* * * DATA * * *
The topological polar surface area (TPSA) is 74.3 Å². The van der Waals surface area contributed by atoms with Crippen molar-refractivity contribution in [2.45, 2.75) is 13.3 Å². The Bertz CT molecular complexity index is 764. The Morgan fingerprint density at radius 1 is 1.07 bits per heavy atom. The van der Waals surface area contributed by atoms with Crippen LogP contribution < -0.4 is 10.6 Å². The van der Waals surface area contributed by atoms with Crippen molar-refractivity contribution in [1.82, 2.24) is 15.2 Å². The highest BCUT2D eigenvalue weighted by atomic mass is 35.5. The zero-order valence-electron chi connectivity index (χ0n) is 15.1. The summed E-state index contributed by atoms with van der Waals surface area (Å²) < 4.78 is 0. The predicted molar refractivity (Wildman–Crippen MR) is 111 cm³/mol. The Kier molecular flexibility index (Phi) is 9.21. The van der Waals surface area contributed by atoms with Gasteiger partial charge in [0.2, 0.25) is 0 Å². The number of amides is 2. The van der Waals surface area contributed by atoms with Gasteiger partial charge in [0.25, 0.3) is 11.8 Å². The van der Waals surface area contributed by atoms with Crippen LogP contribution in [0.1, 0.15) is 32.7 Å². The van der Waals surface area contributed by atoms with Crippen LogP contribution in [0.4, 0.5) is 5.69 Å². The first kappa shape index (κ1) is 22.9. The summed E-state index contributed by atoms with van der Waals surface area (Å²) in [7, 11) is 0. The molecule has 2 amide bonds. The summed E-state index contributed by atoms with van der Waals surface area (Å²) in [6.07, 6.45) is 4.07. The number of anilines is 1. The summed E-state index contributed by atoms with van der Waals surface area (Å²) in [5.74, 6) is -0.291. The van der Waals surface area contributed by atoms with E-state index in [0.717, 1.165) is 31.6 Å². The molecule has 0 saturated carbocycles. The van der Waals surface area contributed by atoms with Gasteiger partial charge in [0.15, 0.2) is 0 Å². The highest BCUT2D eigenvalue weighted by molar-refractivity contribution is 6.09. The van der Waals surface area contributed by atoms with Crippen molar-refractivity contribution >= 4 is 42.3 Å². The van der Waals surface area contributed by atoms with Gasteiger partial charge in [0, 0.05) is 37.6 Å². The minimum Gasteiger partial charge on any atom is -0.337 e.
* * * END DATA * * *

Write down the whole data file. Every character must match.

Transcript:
The topological polar surface area (TPSA) is 74.3 Å². The van der Waals surface area contributed by atoms with Crippen molar-refractivity contribution in [2.45, 2.75) is 13.3 Å². The Bertz CT molecular complexity index is 764. The Morgan fingerprint density at radius 1 is 1.07 bits per heavy atom. The van der Waals surface area contributed by atoms with Crippen LogP contribution < -0.4 is 10.6 Å². The van der Waals surface area contributed by atoms with Crippen molar-refractivity contribution in [1.82, 2.24) is 15.2 Å². The highest BCUT2D eigenvalue weighted by atomic mass is 35.5. The zero-order valence-electron chi connectivity index (χ0n) is 15.1. The summed E-state index contributed by atoms with van der Waals surface area (Å²) < 4.78 is 0. The predicted molar refractivity (Wildman–Crippen MR) is 111 cm³/mol. The Kier molecular flexibility index (Phi) is 9.21. The van der Waals surface area contributed by atoms with Gasteiger partial charge in [0.2, 0.25) is 0 Å². The number of amides is 2. The van der Waals surface area contributed by atoms with Gasteiger partial charge in [0.25, 0.3) is 11.8 Å². The van der Waals surface area contributed by atoms with Crippen LogP contribution in [0.1, 0.15) is 32.7 Å². The van der Waals surface area contributed by atoms with Crippen LogP contribution in [0.4, 0.5) is 5.69 Å². The first kappa shape index (κ1) is 22.9. The summed E-state index contributed by atoms with van der Waals surface area (Å²) in [7, 11) is 0. The molecule has 2 amide bonds. The summed E-state index contributed by atoms with van der Waals surface area (Å²) in [6.07, 6.45) is 4.07. The number of anilines is 1. The summed E-state index contributed by atoms with van der Waals surface area (Å²) in [5.74, 6) is -0.291. The van der Waals surface area contributed by atoms with E-state index in [0.717, 1.165) is 31.6 Å². The molecule has 0 saturated carbocycles. The van der Waals surface area contributed by atoms with Gasteiger partial charge in [0.15, 0.2) is 0 Å². The highest BCUT2D eigenvalue weighted by molar-refractivity contribution is 6.09. The van der Waals surface area contributed by atoms with Crippen molar-refractivity contribution >= 4 is 42.3 Å². The van der Waals surface area contributed by atoms with Gasteiger partial charge in [0, 0.05) is 37.6 Å². The minimum Gasteiger partial charge on any atom is -0.337 e.